Communicating externally with shareholders


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My slides for a talk at the American Library Association 2010 meeting about communicating with external audiences, especially elected officials.

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  • Communicating externally with shareholders

    1. 1. Communicating externally with shareholders <br />Shabbir J. Imber Safdar<br />Website:<br />Twitter: @ShabbirSafdar<br />Conference hashtag: #ala10<br />American Library Association Annual Meeting - 2010<br />Washington, DC<br />
    2. 2. Be able to demonstrate value of your library to its community to “funders” (trustees, regents and/or elected officials)<br />And yet, you don’t want to become highly politicized for a myriad of reasons (lobbying prohibitions, messaging conflict with lobbying staff, maintenance of non-partisan status)<br />What do you want?<br />
    3. 3. Who is your communications target? Your funding source<br />Regentsand trustees (administration)<br />State and local legislators:<br />State Senate, Assembly, and County/City Councils<br />State and local executives:<br />Governors, county executives, and mayors<br />Staff of anyone above<br />
    4. 4. Very young, very overworked, and extremely wary.<br />Always balancing thorough research for their job with the danger of one-sided information.<br />Assumes everyone has an agenda.<br />Ultimately trying to figure out the best advice to give their boss.<br />What’s it like to be “staff”?<br />
    5. 5. “What is the benefit of this library to the community it serves?”<br />“What is the value of the library in measurable terms?”<br />“What recent cuts has this library endured?”<br />“What arguments can you provide to help preserve library funding?”<br />“What would be the benefit to the community of additional funding?”<br />What likely questions do you need to be prepared for?<br />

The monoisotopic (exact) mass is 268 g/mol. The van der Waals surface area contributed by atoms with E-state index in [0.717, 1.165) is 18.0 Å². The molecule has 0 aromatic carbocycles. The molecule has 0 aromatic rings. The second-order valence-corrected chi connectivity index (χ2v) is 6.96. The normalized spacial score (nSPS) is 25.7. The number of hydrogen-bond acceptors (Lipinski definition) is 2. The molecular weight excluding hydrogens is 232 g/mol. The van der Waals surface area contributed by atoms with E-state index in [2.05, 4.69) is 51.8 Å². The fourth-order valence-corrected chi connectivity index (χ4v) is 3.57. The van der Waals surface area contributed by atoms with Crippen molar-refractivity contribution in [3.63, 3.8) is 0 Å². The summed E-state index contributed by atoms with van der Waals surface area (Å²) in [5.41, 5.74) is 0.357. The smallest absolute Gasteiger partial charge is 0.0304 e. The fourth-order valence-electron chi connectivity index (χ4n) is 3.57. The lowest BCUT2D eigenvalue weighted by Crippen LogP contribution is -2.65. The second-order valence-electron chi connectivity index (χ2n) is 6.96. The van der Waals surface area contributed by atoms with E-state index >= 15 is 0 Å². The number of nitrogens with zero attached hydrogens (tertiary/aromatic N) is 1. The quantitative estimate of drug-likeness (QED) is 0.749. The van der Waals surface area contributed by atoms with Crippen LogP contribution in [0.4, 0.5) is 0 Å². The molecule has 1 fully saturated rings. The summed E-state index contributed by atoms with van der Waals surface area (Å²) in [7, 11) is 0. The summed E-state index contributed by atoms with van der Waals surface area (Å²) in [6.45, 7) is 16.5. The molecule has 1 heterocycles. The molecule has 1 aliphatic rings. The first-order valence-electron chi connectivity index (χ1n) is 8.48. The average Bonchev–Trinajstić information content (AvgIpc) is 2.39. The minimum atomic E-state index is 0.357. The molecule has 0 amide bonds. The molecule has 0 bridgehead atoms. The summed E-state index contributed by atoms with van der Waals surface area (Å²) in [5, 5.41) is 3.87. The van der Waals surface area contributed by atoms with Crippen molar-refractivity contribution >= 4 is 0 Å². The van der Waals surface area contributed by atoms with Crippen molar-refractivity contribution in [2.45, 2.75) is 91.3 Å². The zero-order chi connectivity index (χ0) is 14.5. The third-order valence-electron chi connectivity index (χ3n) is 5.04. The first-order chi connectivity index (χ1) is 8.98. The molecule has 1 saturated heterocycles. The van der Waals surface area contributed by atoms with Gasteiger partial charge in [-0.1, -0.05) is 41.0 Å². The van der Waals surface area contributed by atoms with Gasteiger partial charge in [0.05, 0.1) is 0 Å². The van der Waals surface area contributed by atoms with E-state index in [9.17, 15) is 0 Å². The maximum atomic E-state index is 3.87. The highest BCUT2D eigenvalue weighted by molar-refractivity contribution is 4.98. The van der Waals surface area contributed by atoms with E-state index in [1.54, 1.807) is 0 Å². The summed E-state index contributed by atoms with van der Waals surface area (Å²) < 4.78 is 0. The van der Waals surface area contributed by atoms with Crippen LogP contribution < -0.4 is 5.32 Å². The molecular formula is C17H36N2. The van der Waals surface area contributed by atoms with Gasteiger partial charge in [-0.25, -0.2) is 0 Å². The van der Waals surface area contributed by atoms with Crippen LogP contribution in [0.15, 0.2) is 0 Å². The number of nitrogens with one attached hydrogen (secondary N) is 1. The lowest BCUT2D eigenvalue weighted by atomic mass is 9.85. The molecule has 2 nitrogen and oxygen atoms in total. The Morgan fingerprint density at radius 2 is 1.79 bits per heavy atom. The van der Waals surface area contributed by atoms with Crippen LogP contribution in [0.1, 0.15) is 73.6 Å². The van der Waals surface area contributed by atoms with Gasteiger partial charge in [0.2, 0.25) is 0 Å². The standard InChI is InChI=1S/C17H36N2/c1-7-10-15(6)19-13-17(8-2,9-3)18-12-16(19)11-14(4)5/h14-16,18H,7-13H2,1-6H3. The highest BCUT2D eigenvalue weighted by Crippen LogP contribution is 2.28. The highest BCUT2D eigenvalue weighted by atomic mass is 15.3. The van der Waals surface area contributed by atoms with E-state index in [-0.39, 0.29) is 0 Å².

6. 6. How industries make their case<br />
    7. 7. Business Activity: On average, in fiscal year 2007, each dollar of NIH funding generated more than twice as much in state economic output. That is, an overall investment of $22.846 billion from NIH generated a total of $50.537 billion in new state business activity in the form of increased output of goods and services. <br />Jobs and Wages: In fiscal year 2007, NIH grants and contracts created and supported more than 350,000 jobs that generated wages in excess of $18 billion in the 50 states. The average wage associated with the jobs created was $52,000. <br />Families USA 2007 study, “In Your Own Backyard”<br /><br />
    8. 8. State impact of film industry<br />
    9. 9. “The Economic Contribution of Wisconsin Public Libraries to the Economy of Wisconsin” by Northstar Economics<br />
    10. 10. “Public Libraries – A Wise Investment”, by Library Research Service, March 2009<br />
    11. 11. Library Usage For City of Clive, Iowa<br />
    12. 12. Connect it with high profile issues, such as:<br />Job Creation: Usage of Internet-connected computers or other library facilities for job hunting or training<br />Education: Usage of library facilities for early childhood education<br />Find out if your elected official has a fondness for an issue that’s also active in your facility by reading the issues they promote on their official website<br />Making your usage data more relevant<br />
    13. 13. Most legislators send physical or email newsletter to their constituents.<br />Identify the events or services at your facility that a legislator would want to tell their constituents about.<br />Feed them to the legislator’s staff for inclusion in their constituent newsletter.<br />It’s hard to keep quiet about service cuts to a library whose events you’ve been promoting.<br />Your calendar has power<br />
    14. 14. “Library Benefits in an Economic Downturn”, by “Support Wisconsin Libraries”<br />“Economic Impact of Public Libraries” by the WI Dept. of Public Instruction (CO, FL, IN, PA, SC + local studies)<br />“The Library as Strategic Investment”, by Paula T. Kaufman<br />A copy of these slides is on SlideShare at:<br /><br />Or<br /><br />Background<br />